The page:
Ruth Rice: Yeah, that’s on our website, and that’s on Facebook and you can get to that through Ruth Rice on Facebook and then you get into the Renew Wellbeing page. Or on Vimeo it’s called “Ruth’s Renew Daily Dose”, and that’s, I think I did thirty, I’m on thirty-five or something there is now so. And we’re not running out of things, we’re sharing with each other how we’re helping, so it’s become a kind of way of sharing ideas. And then what we’ve also done is put our training online, so what was a, used to be a visit from me, and then a training session for two hours, is now a live webinar that you join in with, or you can just help yourself to a recording of that webinar from our website, so www.renewwellbeing.org.uk—you just help yourself to the introduction to Renew Wellbeing. And if you like what you see, you then get in touch with us and we send you the password for the, the password protected bit of the website, the resources, and you help yourself to the next three sessions. Be present, be prayerful, be in partnership. So I’ve done a little video and a little worksheet—I was a teacher—worksheets for each of those sessions. And church teams can do that themselves, because church teams are trying to prepare themselves in lockdown for what they’ll do coming out. And when you get to the end of those three sessions of training, then you can be connected with a local person, a local link, who will help you to decide what to do next. There’s still a personal contact, and what’s lovely is, we’ve kind of gathered quite a lot of national teams during Zoom calls, so I’ve just commissioned four more team members. They’re volunteers at the moment, but we’ll look for funding to take them on. So one for the South, one for the North, one for the West and one whose doing children, youth and families, and that’s delightful because it means what was just my job is now spread out across a wider team. So the things that are happening in lockdown are not delightful, as in they’re not setting up more Renew Centres, but I think our infrastructure as a charity is healthier now than it was before. And that’s happened—the other thing is—I’m working on my book which is coming out in January, and it’s called Slow Down, Show Up And Pray, and that will be the story of Renew Wellbeing. And then the training you can help yourself to that on Amazon. And there’s an eBook coming out in two weeks’ time with all the rhythms of prayer in it, so it’ll help people who want to go, “We need to get praying,” and it’s called Five Ways To Inner Wellbeing. And that comes out in a couple of weeks on Amazon, so that’s—it’s about resourcing the church, and saying, “I’m not holding back any longer.” You know me, Dan, I was like, “Oh I don’t really know, you know have I got anything, I don’t know who I am.” And do you know what, it’s time. The church needs resourcing like never before. I’m chucking The Sanctuary Ministries Course at everybody I speak to because it’s brilliant, it’s great, and churches have got some time now to think, “What are we going to do, not only about the mental health of our communities, but our own mental and emotional wellbeing coming out of this time?” Nothing will ever be the same, so in a good way we must embrace habits of wellbeing that will cause this sort of shalom, this deeper shalom from within us, to have a bit of room to grow, and why would the church not be in the frame for that, so.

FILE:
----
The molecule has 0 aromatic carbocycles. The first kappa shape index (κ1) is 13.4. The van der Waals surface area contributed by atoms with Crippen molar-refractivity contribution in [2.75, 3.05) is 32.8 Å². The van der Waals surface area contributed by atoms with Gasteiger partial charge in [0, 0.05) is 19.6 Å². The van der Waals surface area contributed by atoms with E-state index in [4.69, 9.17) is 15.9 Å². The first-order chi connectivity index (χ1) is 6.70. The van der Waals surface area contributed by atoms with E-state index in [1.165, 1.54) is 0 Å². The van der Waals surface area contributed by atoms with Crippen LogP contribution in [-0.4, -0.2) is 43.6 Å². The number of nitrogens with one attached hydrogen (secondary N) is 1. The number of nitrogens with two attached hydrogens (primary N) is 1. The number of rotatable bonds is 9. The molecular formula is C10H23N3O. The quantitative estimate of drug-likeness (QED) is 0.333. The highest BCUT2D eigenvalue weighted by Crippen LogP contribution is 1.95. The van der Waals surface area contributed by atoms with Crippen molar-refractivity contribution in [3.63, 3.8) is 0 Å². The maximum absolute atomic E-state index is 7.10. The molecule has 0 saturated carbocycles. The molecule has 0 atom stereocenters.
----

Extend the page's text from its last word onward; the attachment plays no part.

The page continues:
Daniel Whitehead: Yeah amen.
Ruth Rice: That’s what we’ve been up to.
Daniel Whitehead: Amen, that’s wonderful. So the books that Ruth mentioned: the eBook will be available in the next couple of weeks on Amazon. The book that will come out in January will be a published book, so it’ll presumably have an eBook and it will be a hardcopy that again you could buy on Amazon.
Ruth Rice: Yeah.